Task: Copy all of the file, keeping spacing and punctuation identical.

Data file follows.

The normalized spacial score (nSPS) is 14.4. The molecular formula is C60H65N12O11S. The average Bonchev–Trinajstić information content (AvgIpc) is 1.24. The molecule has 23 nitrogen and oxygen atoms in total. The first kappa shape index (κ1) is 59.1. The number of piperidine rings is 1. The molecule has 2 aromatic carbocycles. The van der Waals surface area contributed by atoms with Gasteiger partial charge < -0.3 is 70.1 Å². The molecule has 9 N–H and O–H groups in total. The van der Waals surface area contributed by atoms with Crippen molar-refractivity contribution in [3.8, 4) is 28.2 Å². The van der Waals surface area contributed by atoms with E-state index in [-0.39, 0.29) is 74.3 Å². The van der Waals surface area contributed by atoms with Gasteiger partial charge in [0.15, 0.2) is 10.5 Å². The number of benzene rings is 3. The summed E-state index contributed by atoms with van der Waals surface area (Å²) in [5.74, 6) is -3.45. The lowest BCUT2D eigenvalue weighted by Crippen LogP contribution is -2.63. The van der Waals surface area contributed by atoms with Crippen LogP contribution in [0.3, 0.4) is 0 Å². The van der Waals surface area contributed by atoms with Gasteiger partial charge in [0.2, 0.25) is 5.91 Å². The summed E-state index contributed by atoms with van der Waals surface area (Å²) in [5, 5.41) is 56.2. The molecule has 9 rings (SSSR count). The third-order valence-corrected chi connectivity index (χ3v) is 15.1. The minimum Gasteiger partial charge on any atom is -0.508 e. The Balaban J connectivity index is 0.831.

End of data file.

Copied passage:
The normalized spacial score (nSPS) is 14.4. The molecular formula is C60H65N12O11S. The average Bonchev–Trinajstić information content (AvgIpc) is 1.24. The molecule has 23 nitrogen and oxygen atoms in total. The first kappa shape index (κ1) is 59.1. The number of piperidine rings is 1. The molecule has 2 aromatic carbocycles. The van der Waals surface area contributed by atoms with Gasteiger partial charge < -0.3 is 70.1 Å². The molecule has 9 N–H and O–H groups in total. The van der Waals surface area contributed by atoms with Crippen molar-refractivity contribution in [3.8, 4) is 28.2 Å². The van der Waals surface area contributed by atoms with E-state index in [-0.39, 0.29) is 74.3 Å². The van der Waals surface area contributed by atoms with Gasteiger partial charge in [0.15, 0.2) is 10.5 Å². The number of benzene rings is 3. The summed E-state index contributed by atoms with van der Waals surface area (Å²) in [5.74, 6) is -3.45. The lowest BCUT2D eigenvalue weighted by Crippen LogP contribution is -2.63. The van der Waals surface area contributed by atoms with Crippen LogP contribution in [0.3, 0.4) is 0 Å². The van der Waals surface area contributed by atoms with Gasteiger partial charge in [0.2, 0.25) is 5.91 Å². The summed E-state index contributed by atoms with van der Waals surface area (Å²) in [5, 5.41) is 56.2. The molecule has 9 rings (SSSR count). The third-order valence-corrected chi connectivity index (χ3v) is 15.1. The minimum Gasteiger partial charge on any atom is -0.508 e. The Balaban J connectivity index is 0.831.